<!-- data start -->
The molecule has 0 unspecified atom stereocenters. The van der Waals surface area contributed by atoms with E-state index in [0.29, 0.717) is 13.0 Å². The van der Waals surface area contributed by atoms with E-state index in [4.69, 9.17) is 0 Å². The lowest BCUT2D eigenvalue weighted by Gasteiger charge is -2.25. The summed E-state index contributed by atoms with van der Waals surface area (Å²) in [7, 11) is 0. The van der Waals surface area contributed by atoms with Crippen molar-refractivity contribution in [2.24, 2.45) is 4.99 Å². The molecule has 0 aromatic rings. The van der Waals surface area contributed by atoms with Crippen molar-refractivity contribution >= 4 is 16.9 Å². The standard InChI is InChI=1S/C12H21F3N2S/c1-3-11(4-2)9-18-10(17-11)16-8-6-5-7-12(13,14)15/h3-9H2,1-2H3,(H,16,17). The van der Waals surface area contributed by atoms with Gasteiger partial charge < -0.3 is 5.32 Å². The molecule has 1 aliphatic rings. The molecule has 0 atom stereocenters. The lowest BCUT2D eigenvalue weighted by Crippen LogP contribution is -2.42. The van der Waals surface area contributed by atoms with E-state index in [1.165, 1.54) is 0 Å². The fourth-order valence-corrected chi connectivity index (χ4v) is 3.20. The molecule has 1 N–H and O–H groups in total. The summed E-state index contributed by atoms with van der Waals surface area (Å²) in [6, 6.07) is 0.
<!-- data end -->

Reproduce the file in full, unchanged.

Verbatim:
The molecule has 0 unspecified atom stereocenters. The van der Waals surface area contributed by atoms with E-state index in [0.29, 0.717) is 13.0 Å². The van der Waals surface area contributed by atoms with E-state index in [4.69, 9.17) is 0 Å². The lowest BCUT2D eigenvalue weighted by Gasteiger charge is -2.25. The summed E-state index contributed by atoms with van der Waals surface area (Å²) in [7, 11) is 0. The van der Waals surface area contributed by atoms with Crippen molar-refractivity contribution in [2.24, 2.45) is 4.99 Å². The molecule has 0 aromatic rings. The van der Waals surface area contributed by atoms with Crippen molar-refractivity contribution >= 4 is 16.9 Å². The standard InChI is InChI=1S/C12H21F3N2S/c1-3-11(4-2)9-18-10(17-11)16-8-6-5-7-12(13,14)15/h3-9H2,1-2H3,(H,16,17). The van der Waals surface area contributed by atoms with Gasteiger partial charge < -0.3 is 5.32 Å². The molecule has 1 aliphatic rings. The molecule has 0 atom stereocenters. The lowest BCUT2D eigenvalue weighted by Crippen LogP contribution is -2.42. The van der Waals surface area contributed by atoms with E-state index in [1.165, 1.54) is 0 Å². The fourth-order valence-corrected chi connectivity index (χ4v) is 3.20. The molecule has 1 N–H and O–H groups in total. The summed E-state index contributed by atoms with van der Waals surface area (Å²) in [6, 6.07) is 0.